Believe it or not, a Berkeley sociologist recently offered a surprisingly clear-eyed and coherent assessment of Communist China. Nevertheless, Berkeley sociology professor Thomas B. Gold did start off a March 2011 lecture at the University of Pennsylvania about the way that you would expect a tenured prof from that august institution to begin such a talk.
“How do the leaders of these societies think about and try to plan for, to quote a popular business book, Black Swans—highly improbable events?” he said. “So I thought I would start this presentation on ‘understanding Chinese society’ with an exercise of trying to put myself in the shoes of China’s leaders, who just completed two big political meetings—the National People’s Congress and Chinese People’s Political Consultative Conference—where they defined how they see themselves and the tasks ahead.”
“They, too, were also observing and analyzing the turmoil in the Middle East, North Africa and Japan while keeping an eye on their own rapidly changing society.”
But then, the talk got really interesting. “There is no idea of an impersonal legal system or concept of everyone being equal before the law,” Gold claimed of China.
He went on to use the “c” word, which even American conservatives are increasingly reluctant to do. “This is not just a typical military strong-man dictatorship, but is a system led by the Chinese Communist Party, (in theory) a disciplined, centralized and enlightened (through the study of Marx, Lenin, and Mao) vanguard committed to leading the masses to socialism and then communism,” Gold asserted.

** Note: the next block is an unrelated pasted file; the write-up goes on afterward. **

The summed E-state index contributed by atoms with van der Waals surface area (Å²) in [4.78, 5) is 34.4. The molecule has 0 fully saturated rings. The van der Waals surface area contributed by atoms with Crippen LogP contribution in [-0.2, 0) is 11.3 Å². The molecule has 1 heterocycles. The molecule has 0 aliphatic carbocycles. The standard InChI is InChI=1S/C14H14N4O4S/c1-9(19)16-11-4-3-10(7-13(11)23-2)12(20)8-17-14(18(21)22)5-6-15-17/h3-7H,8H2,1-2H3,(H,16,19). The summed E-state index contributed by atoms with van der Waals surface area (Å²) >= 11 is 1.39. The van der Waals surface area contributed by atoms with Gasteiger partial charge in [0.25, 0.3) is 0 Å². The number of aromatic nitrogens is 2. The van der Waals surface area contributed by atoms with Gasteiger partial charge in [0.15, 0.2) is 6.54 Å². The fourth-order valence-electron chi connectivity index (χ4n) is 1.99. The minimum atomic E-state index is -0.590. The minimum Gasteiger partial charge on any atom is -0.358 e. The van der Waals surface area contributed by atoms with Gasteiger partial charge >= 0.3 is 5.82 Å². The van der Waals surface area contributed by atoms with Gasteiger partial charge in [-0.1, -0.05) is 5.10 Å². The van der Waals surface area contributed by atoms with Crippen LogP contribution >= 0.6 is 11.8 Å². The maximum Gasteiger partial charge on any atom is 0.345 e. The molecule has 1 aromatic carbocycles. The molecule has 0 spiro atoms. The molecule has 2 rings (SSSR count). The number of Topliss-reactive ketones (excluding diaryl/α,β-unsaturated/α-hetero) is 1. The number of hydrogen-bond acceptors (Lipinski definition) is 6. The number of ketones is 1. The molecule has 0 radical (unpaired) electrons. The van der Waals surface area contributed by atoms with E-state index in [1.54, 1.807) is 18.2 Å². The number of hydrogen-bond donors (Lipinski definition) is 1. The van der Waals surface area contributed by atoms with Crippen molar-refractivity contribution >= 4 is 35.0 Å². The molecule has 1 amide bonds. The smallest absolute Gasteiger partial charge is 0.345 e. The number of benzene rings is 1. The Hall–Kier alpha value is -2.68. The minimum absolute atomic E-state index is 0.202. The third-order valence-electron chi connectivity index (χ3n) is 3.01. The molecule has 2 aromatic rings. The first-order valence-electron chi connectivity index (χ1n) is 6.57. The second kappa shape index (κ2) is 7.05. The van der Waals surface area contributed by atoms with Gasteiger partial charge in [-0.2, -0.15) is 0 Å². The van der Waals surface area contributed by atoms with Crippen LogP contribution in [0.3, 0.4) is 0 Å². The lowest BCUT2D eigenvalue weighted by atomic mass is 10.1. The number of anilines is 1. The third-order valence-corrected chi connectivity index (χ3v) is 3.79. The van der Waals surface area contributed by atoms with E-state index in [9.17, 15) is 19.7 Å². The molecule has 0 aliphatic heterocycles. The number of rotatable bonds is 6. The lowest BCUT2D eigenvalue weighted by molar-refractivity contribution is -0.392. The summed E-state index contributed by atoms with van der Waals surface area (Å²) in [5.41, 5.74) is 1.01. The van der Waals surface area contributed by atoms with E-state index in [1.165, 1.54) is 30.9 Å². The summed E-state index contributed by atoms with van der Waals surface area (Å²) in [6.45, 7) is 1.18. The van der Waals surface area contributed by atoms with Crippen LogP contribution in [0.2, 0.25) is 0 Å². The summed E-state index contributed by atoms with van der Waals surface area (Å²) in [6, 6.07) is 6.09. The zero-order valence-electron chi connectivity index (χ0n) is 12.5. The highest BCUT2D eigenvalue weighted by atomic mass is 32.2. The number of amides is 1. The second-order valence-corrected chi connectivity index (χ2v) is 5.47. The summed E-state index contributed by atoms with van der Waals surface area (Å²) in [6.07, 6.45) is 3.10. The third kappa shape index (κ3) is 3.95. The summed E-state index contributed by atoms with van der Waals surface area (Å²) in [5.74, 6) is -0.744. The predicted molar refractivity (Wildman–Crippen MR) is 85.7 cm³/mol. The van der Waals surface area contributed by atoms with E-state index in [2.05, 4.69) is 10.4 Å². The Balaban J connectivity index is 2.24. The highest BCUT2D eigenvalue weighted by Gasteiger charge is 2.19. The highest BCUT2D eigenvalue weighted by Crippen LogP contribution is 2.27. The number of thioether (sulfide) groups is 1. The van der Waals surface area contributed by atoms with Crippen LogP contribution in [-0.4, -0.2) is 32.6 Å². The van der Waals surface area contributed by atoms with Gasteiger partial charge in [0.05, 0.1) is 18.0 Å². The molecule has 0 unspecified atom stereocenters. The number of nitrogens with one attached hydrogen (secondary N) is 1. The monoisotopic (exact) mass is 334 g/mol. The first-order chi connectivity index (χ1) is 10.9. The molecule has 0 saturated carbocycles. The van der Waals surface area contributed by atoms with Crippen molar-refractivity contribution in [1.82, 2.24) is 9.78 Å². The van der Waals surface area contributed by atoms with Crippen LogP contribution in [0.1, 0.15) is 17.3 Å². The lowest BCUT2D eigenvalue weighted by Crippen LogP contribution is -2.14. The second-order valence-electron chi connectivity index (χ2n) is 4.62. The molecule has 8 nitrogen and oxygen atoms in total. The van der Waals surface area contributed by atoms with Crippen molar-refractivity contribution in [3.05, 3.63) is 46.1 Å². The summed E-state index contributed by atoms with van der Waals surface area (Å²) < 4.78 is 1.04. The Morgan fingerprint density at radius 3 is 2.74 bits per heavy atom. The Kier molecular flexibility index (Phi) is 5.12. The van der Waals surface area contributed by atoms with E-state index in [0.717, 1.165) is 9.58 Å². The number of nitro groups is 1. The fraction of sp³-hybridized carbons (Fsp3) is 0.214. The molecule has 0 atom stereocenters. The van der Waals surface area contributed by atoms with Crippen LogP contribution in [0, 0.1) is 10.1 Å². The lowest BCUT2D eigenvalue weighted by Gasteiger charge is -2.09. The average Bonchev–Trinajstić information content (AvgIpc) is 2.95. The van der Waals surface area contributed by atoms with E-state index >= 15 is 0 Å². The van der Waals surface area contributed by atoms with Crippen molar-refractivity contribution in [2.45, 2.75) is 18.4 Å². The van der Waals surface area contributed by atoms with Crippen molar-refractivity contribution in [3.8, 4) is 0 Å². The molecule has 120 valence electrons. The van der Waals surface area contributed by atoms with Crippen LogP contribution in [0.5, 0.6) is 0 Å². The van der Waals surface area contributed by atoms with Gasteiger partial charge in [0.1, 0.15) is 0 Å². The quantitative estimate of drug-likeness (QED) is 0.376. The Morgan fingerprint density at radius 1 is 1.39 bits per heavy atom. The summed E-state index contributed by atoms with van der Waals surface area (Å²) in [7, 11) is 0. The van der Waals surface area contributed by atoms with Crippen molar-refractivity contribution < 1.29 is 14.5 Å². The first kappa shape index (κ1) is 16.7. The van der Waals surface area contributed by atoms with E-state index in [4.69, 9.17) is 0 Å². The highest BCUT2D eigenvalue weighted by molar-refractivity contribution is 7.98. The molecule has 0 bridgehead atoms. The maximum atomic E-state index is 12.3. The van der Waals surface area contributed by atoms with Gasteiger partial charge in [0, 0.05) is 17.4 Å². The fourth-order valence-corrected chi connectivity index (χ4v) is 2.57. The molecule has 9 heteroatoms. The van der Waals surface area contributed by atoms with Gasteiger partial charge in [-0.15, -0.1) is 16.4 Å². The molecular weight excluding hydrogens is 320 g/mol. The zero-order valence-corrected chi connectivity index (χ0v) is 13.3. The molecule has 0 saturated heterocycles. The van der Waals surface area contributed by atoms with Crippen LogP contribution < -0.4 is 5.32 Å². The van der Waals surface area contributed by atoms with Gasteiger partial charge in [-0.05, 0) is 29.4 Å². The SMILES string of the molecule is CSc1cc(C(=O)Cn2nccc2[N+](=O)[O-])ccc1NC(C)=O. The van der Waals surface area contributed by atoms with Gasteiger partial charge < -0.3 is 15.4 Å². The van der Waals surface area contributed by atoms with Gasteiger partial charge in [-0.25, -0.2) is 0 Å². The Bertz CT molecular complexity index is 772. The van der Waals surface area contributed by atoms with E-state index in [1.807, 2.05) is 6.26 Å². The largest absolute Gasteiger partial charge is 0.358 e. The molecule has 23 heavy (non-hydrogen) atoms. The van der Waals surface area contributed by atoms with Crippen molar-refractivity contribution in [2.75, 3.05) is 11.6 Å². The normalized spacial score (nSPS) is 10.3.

Moreover, unlike many putative conservatives who paint a picture of China as a transformed society, Gold sees the jackboot at work in China’s alleged reforms. “The Chinese government no longer tries to homogenize the population but to ‘harmonize’ what it acknowledges are differing and legitimate interests,” Gold claims. “However, ‘harmony’ has become code for old-fashioned suppression of perceived challenges, and, in popular cynical parlance, to ‘be harmonized’ means to be subject to coercion.”
“The leaders, especially with the events of early 2011, have become particularly concerned with order and not letting what outsiders see as minor protests spiral out of control.”
Similarly, Gold sees through some of the more transparent claims that China’s leaders make in order to justify their domination of Tibet. “Bizarrely, the atheistic communist government has declared that the new Dalai Lama must be identified through traditional reincarnation, which they hope to manage,” Gold stated. “There is a very active Tibetan diaspora, and the Dalai Lama, winner of the 1989 Nobel Peace Prize, is an internationally revered figure, which puts the Beijing leaders in a very difficult spot as they continue to condemn him.”
Malcolm A. Kline is the Executive Director of Accuracy in Academia.
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